Yes, the Sugar Creek incident prompted me to write this...but it's not specifically about them.
First, many volunteer fire departments lack progressive discipline systems (including mine!). Most problems can and should be solved by informal, verbal counseling. But written, formal procedures should be in place that make it clear members can receive written reminders/warnings/suspensions/expulsions as appropriate.
As part of it, there should also be appealate procedures. Most career departments are Unionized and have grievance procedures. Perhaps an outside Board of Review for volunteer expulsions is appropriate -- by outside Board I mine a board of say 3 senior officers from neighboring departments, but not your own. This gives them some impartiality.
I would also say the "progressive" part doesn't simply mean there is normally a series of more strict discipline; but that a particular punishment may Progress up to the ultimate punishment depending on the circumstances. I don't know the specifics of the Sugar Grove incident other than what's written here. But I'm much more accepting of the expulsion of an ***'t Chief in violation of a direct order than I would be of say, a new Lieutenant who never asked and assumed it was OK to go. Not only does insubordination by a senior officer undermine the Chief's authority more, but there is also a difference in a mistake from not asking first, to deliberately choosing to disobey a direct order.
Discipline is a two way street, and starts with officer evaluations. While performing job appraisals for all the volunteers may not be practical, at least the officers should formally evaluate themselves each year. Volunteers have the advantage Career officer's don't (unless they want to take a pay cut!) -- and that is Vollies can move up and down the ranks as their life allows. There's no shame in raising a family and not having as much time anymore for the fire department...and hopefully annual evaluations will show that to them before a meeting votes them out!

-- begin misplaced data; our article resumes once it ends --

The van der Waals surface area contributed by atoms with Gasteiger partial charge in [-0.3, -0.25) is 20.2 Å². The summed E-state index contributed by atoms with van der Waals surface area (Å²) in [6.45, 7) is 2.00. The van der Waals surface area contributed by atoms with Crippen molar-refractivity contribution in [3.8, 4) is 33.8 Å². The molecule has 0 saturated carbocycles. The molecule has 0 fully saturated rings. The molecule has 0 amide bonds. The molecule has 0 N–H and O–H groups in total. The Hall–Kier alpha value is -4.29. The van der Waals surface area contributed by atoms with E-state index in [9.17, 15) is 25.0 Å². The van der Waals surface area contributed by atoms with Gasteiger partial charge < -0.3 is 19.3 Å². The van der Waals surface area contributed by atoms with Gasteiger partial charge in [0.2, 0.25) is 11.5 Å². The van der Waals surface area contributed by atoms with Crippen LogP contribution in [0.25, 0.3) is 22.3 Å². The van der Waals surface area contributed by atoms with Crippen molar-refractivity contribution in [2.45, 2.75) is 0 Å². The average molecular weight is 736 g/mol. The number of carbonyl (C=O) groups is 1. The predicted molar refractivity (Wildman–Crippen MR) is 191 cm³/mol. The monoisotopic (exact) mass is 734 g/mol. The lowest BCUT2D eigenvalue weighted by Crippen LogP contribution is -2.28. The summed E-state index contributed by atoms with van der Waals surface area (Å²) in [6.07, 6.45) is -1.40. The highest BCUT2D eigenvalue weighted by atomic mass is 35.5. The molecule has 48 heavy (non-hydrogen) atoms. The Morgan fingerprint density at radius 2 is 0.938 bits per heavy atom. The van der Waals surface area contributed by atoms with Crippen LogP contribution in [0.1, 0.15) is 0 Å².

I have mixed emotions about elections -- they are probably the best system for accountability, unless very good systems for evaluation and promotion are put in place. Part of a good promotion process would also involve a outside Board of Review who can evaluate candidates outside of the political play of the organization.
If your organization doesn't operate on a election system where the Chief or other officers aren't reappointed (reelected) annually, there should be a formal procedure that can be initiated to remove a person from office.
"Just" because you are a volunteer doesn't relieve of the responsibility of being a good and safe firefighter. Effective firefighting and Safe firefighting requires a degree of discipline not common in today's society. We don't need a bunch of power tripping egomaniacs...but at the same time orders must be followed, rules obeyed, and expectations met.
Fireground orders must be followed, unless it is unsafe for you or another. If the order doesn't make sense...ask for clarification -- you didn't understand it, or you see something the Chief doesn't.
Non-Fireground rules and regulations should always be followed. If you don't like the Chief's edict, work within the system for changing it -- whether it's the Board of Directors or whatever. Sometimes, you just gonna grin and bear it...either you'll get the regulation changed, or you'll decide it's not worth the aggravation.
Hopefully these brain droppings are somewhat coherent!
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Thread: Random Thoughts on Discipline...
02-01-2001, 09:35 PM #1Dalmatian90Firehouse.com Guest
Random Thoughts on Discipline...
02-01-2001, 10:02 PM #2RJEFirehouse.com Guest
I agree wholeheartly. Written policy is good. Appeals policy is good. Outside review is good (in moderation). Someone the chief is accountable to is essential (in my old depts. case it was a 3 man committee, 1 was an ex-chief and president of the firefighters association, the other two were 2 of the 5 county commissioners (we were tax funded, but all vol.).
It's a nice ideal (we had most of it, and worked towards the rest). If you haven't gotten there yet, work towards it. And work with (not against) the system, even when it comes to changing the system.
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